AllcountJS can be used as standalone server or as a dependency. In our first example we aren’t going to extend AllcountJS, so a standalone server should just work for us.

Inside this newly created app-config directory, we will replace contents of main.js JavaScript file with the following snippet of code:

A.app({
appName: "Toptal Community",
onlyAuthenticated: true,
allowSignUp: true,
appIcon: "rocket",
menuItems: [{
name: "Events",
entityTypeId: "Event",
icon: "calendar"
}, {
name: "My Events",
entityTypeId: "MyEvent",
icon: "calendar"
}],
entities: function(Fields) {
return {
Event: {
title: "Events",
fields: {
eventName: Fields.text("Event").required(),
date: Fields.date("Date").required(),
time: Fields.text("Starts at").masked("99:99").required(),
appliedUsers: Fields.relation("Applied users", "AppliedUser", "event")
},
referenceName: "eventName",
sorting: [['date', -1], ['time', -1]],
actions: [{
id: "apply",
name: "Apply",
actionTarget: 'single-item',
perform: function (User, Actions, Crud) {
return Crud.actionContextCrud().readEntity(Actions.selectedEntityId()).then(function (eventToApply) {
var userEventCrud = Crud.crudForEntityType('UserEvent');
return userEventCrud.find({filtering: {"user": User.id, "event": eventToApply.id}}).then(function (events) {
if (events.length) {
return Actions.modalResult("Can't apply to event", "You've already applied to this event");
} else {
return userEventCrud.createEntity({
user: {id: User.id},
event: {id: eventToApply.id},
date: eventToApply.date,
time: eventToApply.time
}).then(function () { return Actions.navigateToEntityTypeResult("MyEvent") });
}
});
})
}
}]
},
UserEvent: {
fields: {
user: Fields.fixedReference("User", "OnlyNameUser").required(),
event: Fields.fixedReference("Event", "Event").required(),
date: Fields.date("Date").required(),
time: Fields.text("Starts at").masked("99:99").required()
},
filtering: function (User) { return {"user.id": User.id} },
sorting: [['date', -1], ['time', -1]],
views: {
MyEvent: {
title: "My Events",
showInGrid: ['event', 'date', 'time'],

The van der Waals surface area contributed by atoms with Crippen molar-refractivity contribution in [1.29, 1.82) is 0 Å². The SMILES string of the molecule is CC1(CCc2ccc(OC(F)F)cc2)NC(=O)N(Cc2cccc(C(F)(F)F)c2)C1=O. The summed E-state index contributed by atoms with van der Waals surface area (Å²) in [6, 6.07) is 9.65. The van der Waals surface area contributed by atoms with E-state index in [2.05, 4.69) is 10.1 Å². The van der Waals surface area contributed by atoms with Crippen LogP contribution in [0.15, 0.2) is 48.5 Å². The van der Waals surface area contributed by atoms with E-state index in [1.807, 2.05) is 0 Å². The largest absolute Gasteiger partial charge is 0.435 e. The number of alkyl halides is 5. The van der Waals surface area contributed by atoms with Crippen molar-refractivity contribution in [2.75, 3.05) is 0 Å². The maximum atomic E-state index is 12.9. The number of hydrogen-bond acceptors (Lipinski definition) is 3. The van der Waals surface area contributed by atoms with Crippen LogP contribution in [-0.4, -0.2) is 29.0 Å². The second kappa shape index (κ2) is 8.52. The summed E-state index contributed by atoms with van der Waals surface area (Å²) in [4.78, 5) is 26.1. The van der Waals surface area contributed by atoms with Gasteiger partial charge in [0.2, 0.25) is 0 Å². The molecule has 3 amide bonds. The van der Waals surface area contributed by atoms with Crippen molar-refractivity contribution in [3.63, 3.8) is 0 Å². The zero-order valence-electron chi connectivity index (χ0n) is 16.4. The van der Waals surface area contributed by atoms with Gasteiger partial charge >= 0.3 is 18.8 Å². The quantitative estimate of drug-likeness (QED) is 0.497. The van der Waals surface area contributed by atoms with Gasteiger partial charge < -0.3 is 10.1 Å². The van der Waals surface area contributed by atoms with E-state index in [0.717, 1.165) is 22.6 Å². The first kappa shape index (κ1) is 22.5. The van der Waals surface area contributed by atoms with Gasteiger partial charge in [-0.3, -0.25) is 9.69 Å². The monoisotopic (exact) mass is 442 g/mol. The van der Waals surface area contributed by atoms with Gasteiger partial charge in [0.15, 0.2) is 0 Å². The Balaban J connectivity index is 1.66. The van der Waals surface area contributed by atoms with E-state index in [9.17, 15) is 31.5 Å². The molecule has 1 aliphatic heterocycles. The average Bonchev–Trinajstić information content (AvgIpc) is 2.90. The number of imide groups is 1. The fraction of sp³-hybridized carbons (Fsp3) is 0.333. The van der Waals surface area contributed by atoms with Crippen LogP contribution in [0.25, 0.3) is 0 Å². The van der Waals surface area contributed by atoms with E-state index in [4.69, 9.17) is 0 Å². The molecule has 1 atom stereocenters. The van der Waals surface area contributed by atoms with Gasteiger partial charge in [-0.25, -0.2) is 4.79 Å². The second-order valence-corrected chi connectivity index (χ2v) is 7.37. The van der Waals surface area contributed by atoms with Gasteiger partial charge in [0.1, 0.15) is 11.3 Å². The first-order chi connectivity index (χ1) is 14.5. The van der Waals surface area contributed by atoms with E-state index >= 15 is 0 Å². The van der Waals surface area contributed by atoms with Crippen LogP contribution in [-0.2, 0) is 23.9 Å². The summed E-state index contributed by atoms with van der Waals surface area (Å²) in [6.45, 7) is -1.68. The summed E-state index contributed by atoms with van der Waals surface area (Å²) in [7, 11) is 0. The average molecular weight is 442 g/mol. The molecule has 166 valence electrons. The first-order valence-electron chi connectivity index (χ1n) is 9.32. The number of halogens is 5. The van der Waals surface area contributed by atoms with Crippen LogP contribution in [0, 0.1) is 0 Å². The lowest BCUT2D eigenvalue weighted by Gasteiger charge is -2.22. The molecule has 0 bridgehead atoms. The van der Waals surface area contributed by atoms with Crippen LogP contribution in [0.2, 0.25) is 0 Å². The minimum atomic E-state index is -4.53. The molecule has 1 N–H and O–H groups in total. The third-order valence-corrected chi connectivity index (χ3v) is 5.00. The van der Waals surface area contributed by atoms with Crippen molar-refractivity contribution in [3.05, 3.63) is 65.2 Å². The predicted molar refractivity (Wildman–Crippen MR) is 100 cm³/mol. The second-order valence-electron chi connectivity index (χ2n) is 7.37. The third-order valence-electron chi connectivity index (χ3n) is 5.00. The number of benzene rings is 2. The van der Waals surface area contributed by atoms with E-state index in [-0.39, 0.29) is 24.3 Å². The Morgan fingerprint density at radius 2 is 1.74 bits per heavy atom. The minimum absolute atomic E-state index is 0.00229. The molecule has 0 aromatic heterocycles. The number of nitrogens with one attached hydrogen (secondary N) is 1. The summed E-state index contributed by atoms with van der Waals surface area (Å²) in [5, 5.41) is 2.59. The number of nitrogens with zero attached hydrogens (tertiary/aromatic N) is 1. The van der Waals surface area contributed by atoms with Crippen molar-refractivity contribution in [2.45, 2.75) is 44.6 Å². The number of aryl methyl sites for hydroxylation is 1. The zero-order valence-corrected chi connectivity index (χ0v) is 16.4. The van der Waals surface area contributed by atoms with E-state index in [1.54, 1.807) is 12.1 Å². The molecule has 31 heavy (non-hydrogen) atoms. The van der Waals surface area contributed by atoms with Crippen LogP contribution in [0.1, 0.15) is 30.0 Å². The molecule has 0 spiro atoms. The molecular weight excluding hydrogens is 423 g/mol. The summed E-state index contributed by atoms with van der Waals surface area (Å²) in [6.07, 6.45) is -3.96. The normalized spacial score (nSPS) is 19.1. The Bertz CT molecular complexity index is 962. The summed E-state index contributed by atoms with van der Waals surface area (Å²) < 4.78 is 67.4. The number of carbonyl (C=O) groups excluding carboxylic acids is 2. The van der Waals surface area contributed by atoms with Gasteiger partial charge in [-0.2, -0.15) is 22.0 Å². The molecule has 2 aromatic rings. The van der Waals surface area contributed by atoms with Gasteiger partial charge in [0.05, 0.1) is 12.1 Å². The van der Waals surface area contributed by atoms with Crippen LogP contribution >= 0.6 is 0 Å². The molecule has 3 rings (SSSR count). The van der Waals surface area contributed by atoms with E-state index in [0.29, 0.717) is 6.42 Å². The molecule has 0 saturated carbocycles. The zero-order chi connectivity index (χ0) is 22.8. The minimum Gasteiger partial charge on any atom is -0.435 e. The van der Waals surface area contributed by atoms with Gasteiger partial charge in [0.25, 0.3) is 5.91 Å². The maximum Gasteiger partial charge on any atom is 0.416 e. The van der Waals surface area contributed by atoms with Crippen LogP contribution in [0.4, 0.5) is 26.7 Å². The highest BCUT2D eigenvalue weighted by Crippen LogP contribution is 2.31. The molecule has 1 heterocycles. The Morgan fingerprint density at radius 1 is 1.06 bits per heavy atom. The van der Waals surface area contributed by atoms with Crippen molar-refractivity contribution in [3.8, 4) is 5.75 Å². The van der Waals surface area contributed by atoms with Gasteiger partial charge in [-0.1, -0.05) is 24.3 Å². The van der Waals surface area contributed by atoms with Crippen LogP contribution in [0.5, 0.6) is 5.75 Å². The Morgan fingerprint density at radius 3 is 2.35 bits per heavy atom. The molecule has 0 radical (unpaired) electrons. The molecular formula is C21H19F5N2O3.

permissions: {
write: [],
delete: null
}
},
AppliedUser: {
permissions: {
write: []
},
showInGrid: ['user']
}
}
},
User: {
views: {
OnlyNameUser: {
permissions: {
read: null,
write: ['admin']
}
},
fields: {
username: Fields.text("User name")
}
}
}
}
}
});

Although AllcountJS works with Git repositories, for sake of simplicity we will not use it in this tutorial. To run the Toptal Community application, all we have to do is invoke AllcountJS CLI run command in the toptal-community-allcount directory.

allcountjs run

It is worth noting that MongoDB should be running when this command is executed. If all goes well, the application should be up and running at http://localhost:9080.

To login please use the username “admin” and password “admin”.

Less Than 100 Lines

You may have noticed that the application defined in main.js took only 91 lines of code. These lines include the declaration of all the behaviors that you may observe when you navigate to http://localhost:9080. So, what exactly is happening, under the hood? Let us take a closer look at each aspect of the application, and see how the code relates to them.

Sign in & Sign up

The first page you see after opening the application is a sign in. This doubles as a sign up page, assuming that the checkbox - labelled “Sign Up” - is checked before submitting the form.

Sign in & Sign up

This page is shown because the main.js file declares that only authenticated users may use this application. Moreover, it enables the ability for users to sign up from this page. The following two lines are all that was necessary for this:

A.app({
...,
onlyAuthenticated: true,
allowSignUp: true,
...
})

Welcome Page

After signing in, you’ll be redirected to a welcome page with an application menu. This portion of the application is generated automatically, based on the menu items defined under the “menuItems” key.